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Are The A380 And 777 The New 747 And L-10/D-10?  
User currently offline747400sp From United States of America, joined Aug 2003, 3569 posts, RR: 2
Posted (2 years 9 months 2 weeks 1 day 17 hours ago) and read 4351 times:

In today's time, would you say that A380, is in the spot that the 747 was in, and the 777 is in the spot, that the L1011 and DC-10 was in back in the 70s, 80s and early 90s?

4 replies: All unread, jump to last
 
User currently offlinelightsaber From United States of America, joined Jan 2005, 12981 posts, RR: 100
Reply 1, posted (2 years 9 months 2 weeks 1 day 16 hours ago) and read 4311 times:
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Quoting 747400sp (Thread starter):
In today's time, would you say that A380, is in the spot that the 747 was in, and the 777 is in the spot, that the L1011 and DC-10 was in back in the 70s, 80s and early 90s?

Not quite.
For the 1970s, the tri-jets provided the lowest cost per trip for long haul. Today, that isn't the 77W, it is the A330 and soon the 787. Thus the comparison is much more complicated today.


Back then it was 747 first EIS and then the smaller tri-jets.
747 EIS in 1970.
DC-10 EIS in 1971
L-1011 EIS in 1972

I believe the later EIS of the VLAs has definately eaten into their sales. While there is a 'halo effect' on the A380, it is not the same as the 'Queen of the skies.'   

Lightsaber



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User currently offlinejoelyboy911 From New Zealand, joined Oct 2009, 244 posts, RR: 0
Reply 2, posted (2 years 9 months 2 weeks 1 day 16 hours ago) and read 4311 times:

Quoting 747400sp (Thread starter):
n today's time, would you say that A380, is in the spot that the 747 was in, and the 777 is in the spot, that the L1011 and DC-10 was in back in the 70s, 80s and early 90s?

In terms of size, perhaps yes, but in terms of sales, there is a much bigger range of offerings. The 747 is still going, alongside A330, A340, 787, (767 still being built too), A380 and A350 on the way. The A340 is perhaps in the position of the L-1011, as a smaller slice of the market share, with the 777 and A330 sharing the rest of that size segment. The A380 is on the way to replacing or superseding the 747 in many fleets, which is new because the 747 has never had a larger competitor before.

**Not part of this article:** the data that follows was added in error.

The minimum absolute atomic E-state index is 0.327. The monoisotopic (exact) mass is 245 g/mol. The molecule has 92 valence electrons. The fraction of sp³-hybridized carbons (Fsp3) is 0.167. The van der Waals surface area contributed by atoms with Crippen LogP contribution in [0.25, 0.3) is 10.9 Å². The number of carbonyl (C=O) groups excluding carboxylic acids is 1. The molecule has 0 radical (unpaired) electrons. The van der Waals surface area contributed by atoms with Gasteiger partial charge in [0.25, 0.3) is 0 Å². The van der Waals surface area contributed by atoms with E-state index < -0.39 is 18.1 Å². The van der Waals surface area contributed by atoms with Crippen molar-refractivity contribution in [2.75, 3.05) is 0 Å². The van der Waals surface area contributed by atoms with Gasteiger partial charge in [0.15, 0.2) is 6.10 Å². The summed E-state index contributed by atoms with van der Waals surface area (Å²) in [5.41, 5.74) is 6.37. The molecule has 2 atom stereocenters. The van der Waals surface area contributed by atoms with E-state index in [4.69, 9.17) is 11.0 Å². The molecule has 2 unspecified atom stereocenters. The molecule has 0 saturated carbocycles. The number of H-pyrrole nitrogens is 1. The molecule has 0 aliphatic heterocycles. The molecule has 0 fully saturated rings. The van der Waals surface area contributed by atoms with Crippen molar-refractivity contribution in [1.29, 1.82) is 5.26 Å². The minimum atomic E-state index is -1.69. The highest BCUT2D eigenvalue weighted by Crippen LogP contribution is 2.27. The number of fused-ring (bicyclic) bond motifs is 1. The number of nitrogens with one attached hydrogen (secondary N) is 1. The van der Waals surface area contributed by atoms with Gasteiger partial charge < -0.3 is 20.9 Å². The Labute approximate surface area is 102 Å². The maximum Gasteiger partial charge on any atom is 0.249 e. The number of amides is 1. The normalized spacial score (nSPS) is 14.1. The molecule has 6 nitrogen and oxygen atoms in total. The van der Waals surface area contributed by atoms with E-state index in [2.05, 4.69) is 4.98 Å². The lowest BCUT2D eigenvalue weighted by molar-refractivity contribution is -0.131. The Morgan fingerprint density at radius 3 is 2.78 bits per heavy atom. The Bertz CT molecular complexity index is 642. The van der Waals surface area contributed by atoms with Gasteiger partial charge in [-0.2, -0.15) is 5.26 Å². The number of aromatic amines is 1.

The market hasn't developed in a way that suits your question, IMO. There are now only two manufacturers, and they are sharing the sales roughly equally across most segments.



Flown: NZ, NY, SJ, QF, UA, AC, EI, BE, TP, AF
User currently offline1337Delta764 From United States of America, joined Oct 2005, 6468 posts, RR: 2
Reply 3, posted (2 years 9 months 2 weeks 1 day 14 hours ago) and read 4121 times:

Quoting joelyboy911 (Reply 2):
In terms of size, perhaps yes,

Actually, the closest modern aircraft to the L-1011/DC-10 size-wise are the Boeing 767-400ER, Boeing 787-8, and Airbus A330-200.



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User currently offlineCXB77L From Australia, joined Feb 2009, 2604 posts, RR: 5
Reply 4, posted (2 years 9 months 2 weeks 1 day 9 hours ago) and read 4086 times:
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Quoting lightsaber (Reply 1):
For the 1970s, the tri-jets provided the lowest cost per trip for long haul. Today, that isn't the 77W, it is the A330 and soon the 787.

A330? Granted, the A330 is smaller, lighter and cheaper to operate than the 777 on routes that are within the A330's range capabilities, and that for medium range missions, the A330 reigns supreme. But the 77E, 77W and 77L out-ranges the A330. If you're talking about long haul, I'd argue that the 77W is the cheapest aircraft to operate at present.



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